At night, bass won’t eat as much, but if they sense something large hitting the surface of the water, they’ll feed. Mice, birds and snakes are common targets for bass once darkness falls. Bass can truly act as ambush predators at night.
A Bass’s Diet Changes with Its Environment
Depending on where you’re targeting bass, you’ll find their feeding habits change depending on where they live. Moving water makes them act differently than they would in still water.
What Do Bass Eat in Lakes?
In lakes, bass will feed on baitfish, panfish, birds, mussels and crustaceans. These are the most common things they’ll find since not as many things get washed into the water. Insects are also not uncommon for them to feed on in lakes.
What Do Bass Eat in Rivers?
When it comes to rivers, almost anything is fair game. Moving water constantly provides new food sources for bass. Amphibians, insects, snakes, baitfish, crustaceans and even birds are common forms of prey. Anything that floats in front of a bass will likely get eaten during feeding time.
What Do Bass Eat in Ponds?
In ponds, insects, worms and crustaceans are the most common forms of food. Snails, leeches and dragonflies are commonly found in ponds, so make sure you’re looking out for any of these when fishing for bass in ponds.
What Do Bass Eat in Small Creeks?
In small creeks, you never know what you’re going to find. Some guarantees are insects, smaller baitfish, worms and amphibians. Creeks gather these things, and bass will find the deeper portions of the water and wait behind cover to ambush their prey.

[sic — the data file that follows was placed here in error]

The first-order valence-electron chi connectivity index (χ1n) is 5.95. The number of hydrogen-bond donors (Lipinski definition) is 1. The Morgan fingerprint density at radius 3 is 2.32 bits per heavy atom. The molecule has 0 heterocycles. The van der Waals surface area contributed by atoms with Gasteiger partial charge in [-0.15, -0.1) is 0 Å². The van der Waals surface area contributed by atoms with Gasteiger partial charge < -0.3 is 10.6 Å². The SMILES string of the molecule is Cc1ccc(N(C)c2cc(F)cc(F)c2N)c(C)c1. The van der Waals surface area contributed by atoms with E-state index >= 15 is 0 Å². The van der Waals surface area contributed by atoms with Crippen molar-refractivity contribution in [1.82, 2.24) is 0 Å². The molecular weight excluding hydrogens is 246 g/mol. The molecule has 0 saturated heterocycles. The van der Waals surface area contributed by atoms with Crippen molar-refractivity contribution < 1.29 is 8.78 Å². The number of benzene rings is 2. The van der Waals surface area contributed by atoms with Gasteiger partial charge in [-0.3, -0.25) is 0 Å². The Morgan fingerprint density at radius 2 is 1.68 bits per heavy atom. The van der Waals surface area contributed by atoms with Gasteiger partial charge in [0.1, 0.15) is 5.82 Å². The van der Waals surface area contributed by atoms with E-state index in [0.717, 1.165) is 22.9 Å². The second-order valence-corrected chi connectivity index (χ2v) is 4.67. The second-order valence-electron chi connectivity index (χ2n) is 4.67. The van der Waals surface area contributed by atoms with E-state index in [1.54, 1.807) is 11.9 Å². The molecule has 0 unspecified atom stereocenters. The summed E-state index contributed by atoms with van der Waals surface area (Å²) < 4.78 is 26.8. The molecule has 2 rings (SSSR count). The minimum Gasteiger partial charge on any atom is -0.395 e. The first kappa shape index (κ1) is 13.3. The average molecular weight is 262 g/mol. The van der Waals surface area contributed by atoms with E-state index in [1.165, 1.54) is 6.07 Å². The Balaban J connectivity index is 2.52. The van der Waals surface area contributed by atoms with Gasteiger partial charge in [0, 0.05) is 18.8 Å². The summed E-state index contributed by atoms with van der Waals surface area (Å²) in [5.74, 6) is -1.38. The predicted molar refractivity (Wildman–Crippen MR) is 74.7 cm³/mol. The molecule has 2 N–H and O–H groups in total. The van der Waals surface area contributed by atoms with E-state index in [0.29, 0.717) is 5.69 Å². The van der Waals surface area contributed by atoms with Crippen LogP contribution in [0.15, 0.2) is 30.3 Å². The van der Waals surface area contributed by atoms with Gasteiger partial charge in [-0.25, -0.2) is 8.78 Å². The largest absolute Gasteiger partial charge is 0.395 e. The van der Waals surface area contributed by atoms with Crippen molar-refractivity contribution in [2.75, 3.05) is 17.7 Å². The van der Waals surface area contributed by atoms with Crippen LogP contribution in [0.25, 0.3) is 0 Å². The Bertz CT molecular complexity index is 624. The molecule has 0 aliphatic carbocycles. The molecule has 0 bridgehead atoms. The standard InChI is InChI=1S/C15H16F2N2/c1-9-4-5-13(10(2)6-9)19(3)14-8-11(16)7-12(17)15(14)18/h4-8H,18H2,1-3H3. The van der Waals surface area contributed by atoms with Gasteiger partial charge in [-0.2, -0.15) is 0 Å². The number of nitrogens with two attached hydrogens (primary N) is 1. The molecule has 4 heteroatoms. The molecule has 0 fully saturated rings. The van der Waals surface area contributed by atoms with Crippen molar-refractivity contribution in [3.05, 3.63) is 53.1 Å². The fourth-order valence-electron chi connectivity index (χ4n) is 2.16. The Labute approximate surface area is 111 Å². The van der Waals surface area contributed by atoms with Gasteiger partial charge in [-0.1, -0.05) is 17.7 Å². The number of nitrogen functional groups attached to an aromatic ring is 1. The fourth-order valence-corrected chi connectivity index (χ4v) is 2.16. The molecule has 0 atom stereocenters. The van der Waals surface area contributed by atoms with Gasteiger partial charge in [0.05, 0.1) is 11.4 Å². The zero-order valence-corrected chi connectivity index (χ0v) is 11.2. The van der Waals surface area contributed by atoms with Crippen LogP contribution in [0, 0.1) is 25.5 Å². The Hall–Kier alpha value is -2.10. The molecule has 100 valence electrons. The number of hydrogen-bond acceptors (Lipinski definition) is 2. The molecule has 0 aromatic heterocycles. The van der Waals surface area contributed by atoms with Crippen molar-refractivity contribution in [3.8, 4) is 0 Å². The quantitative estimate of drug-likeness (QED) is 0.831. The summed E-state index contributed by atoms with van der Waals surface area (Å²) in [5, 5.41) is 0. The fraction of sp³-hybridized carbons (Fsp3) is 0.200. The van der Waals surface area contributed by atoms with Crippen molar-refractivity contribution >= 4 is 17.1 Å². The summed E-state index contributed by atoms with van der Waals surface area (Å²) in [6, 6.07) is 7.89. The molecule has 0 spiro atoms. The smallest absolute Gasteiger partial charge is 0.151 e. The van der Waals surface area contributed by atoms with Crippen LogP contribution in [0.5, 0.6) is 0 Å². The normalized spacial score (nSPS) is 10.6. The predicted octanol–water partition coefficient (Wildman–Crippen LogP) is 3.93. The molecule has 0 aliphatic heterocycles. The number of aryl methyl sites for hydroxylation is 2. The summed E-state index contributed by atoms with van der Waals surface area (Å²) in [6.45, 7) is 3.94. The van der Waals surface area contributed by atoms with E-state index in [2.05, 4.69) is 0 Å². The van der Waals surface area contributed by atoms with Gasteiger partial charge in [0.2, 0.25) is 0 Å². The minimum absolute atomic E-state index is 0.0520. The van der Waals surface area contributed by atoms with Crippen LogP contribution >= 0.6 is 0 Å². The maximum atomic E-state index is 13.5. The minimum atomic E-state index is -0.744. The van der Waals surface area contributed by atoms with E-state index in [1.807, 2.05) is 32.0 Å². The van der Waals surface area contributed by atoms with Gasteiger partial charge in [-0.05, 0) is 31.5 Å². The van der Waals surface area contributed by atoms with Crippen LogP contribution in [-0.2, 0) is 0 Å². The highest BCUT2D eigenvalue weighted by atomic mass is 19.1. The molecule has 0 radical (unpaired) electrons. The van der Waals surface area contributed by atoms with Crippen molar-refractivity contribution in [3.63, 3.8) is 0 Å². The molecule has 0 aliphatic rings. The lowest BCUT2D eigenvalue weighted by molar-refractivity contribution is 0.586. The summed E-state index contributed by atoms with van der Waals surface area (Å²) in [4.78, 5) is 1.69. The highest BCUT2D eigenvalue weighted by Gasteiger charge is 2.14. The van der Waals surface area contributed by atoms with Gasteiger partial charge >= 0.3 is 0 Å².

What Do Different Species of Bass Eat?
Depending on the type of bass you’re targeting, you’ll find that their diets vary. Generally, most bass eat the same things. The main factors that dictate what a bass eats are environments and size. Larger bass can handle larger prey.
Striped Bass Diet
Striped bass eat insects, small fish and invertebrates like crabs and squid. Bass are found in both salt and fresh water, and they keep their carnivorous diet in both places.
Sea Bass Diet
Sea bass aren’t overly picky, but some of their favorites include shrimp, clams, smaller fish, worms and crabs. They’re bottom feeders, so keep that in mind.
Peacock Bass Diet
Peacock bass are some of the most aggressive fish in the bass family. Crayfish, tadpoles, minnows and their own young are fair game. Live fish are pretty much their favorite food!
Smallmouth Bass Diet
Insects, small fish, amphibians and crayfish are some of the favorites for smallmouth bass. Obviously, their mouths aren’t as big as largemouth bass, so they’re a bit more limited in what they can eat.
Largemouth Bass Diet
Largemouth bass will eat fish, birds, crustaceans and amphibians. They’re known to eat fish that are upwards of 50 percent of their body length. As long as you catch them at the right time, they’ll eat!
Bass are opportunistic and aggressive. If they see a meal that looks appetizing, they won’t waste too much time analyzing it. They’ll ambush it without thinking twice. With their carnivorous instincts, you’ll find they’re eager and willing to eat at an aggressive rate.